Git and Github is great! Nice version control software for my bladeRF software

I was stuck in git last time I tried to get working software for my bladeRF.

The software for the bladeRF is on

So, you have to use git. Git is all about version control software (VCS). At first git scared me, it was daunting, it looked very complex. But I had to use it. So, after installing the software, play with it and trying to avoid RFM., I had to admit: you have a problem. Tonight I finally did some serious study, found a nice tutorial and finally had success! I cloned the bladeRF software and I now have a working version locally which I can easily keep up to date with git!

I even understand what I am doing now!

This is the URL for help about git:

I finally managed to patiently read the tutorial and try some commands. This is great stuff! It is all about RFM. Normally I avoid manuals/tutorials/notes, etc. But this time was different.

I managed to set up git the right way. I installed gitk and git-gui. I configured git (just a matter of typing a username and email-address after having set up an account at github).

Then I finally cloned the bladeRF software to a local directory. Now I had the last version! I made the kernel, the lib and the apps. Now I have my bladeRF-cli

OK, I can't do anything useful with it right now but I am slowly creeping to success!

Next I'll try to build the software using the very clear tutorial in the bladeRF forum.

from my photo-archive: in March 2013 I photographed this
plate in Castrojeriz, Spain. It is about the "route de Santiago".
(I walked, with my dog, about 5 km of this route).

Saturday, August 17, 2013

First steps from git to bladeRF-software

This whole project is becoming quite a challenge!

I installed a window-program to use github and somehow I managed (by accident?) to get a copy of github's bladeRF software to a more local place on my hard disk. I use Windows 7 prof. Studying the software I decided to go for linux. Most of the bladeRF-people seem to do that. Why do it differently? Yes, think differently takes you to a higher place but this is already difficult enough!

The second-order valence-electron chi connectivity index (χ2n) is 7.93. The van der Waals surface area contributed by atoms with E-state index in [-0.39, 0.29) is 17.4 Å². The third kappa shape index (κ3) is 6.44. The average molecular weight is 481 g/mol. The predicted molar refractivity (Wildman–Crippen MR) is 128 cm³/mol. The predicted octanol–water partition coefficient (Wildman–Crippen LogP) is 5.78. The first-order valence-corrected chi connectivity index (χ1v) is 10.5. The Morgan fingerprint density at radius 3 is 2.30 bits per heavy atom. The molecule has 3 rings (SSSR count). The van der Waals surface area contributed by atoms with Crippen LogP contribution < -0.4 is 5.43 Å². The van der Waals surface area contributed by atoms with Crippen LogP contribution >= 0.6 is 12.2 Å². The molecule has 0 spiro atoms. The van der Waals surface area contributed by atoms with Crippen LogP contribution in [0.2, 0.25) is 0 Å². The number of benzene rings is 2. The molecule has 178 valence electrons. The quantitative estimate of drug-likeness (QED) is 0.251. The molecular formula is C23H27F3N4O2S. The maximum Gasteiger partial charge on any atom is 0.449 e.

I had Ubunti running under VMWare under Windows prof 7.

I managed to mount my bladeRF-directory-tree and could access the files from Ubuntu.

Ubuntu warned me to get about 52 updates. I got the updates and discovered I lost my bladeRF-files. That is to say: I could not access the share anymore.

OK, I had to reinstall VMware-tools.

After that I went to the linux/kernel directory and did what I had to do

I went to the linux/lib directory and libusb was missing.

I installed aptitude and did: sudo apt-get install libusb
I choose for lib 1.0.0

Back to make lib
Lot of errors. Difficult to understand what is happening here.

I had to install teclalib or libtecla and back to lib

Finally go to the directory linux/apps and make apps

Problems: there is not any sign of bin/bladeRF-cli the directory bin is empty

I have to find out what is going wrong.

The main idea for installing software in linux is becoming clear to me:

1. there is an automatic installer: apt-get   OR:
2. there are tar-archives that should be copied to and extracted from /tmp
3. you look for a readme and RFM!
4. you give the command 'make' (yes, without the quotes)
5. you do sort of make install
6. somehow go through the pile of messages to find out if all is OK

Well, thusfar I learned an enormous lot of things about linux. However, the bladeRF-board is still in the box, it is no use connect it to my laptop-USB-3-port if there is no corresponding software running...

Do I need libusb1.0.0 or libusb0.1.0????

A lot of questions.

1. I want to make/install the bladeRF demo software running Ubuntu/linux
2. I will install gnuradio in Ubuntu (it more or less runs in Windows already!)

Comments on my ramblings are more than welcome. I can use any suggestion of more experienced users (perhaps almost every bladeRF-owner ?)

big storm: broken mill in a garden in Caminha, Portugal

Tuesday, August 13, 2013

Wrote a Sudoku solver in Python on an iPad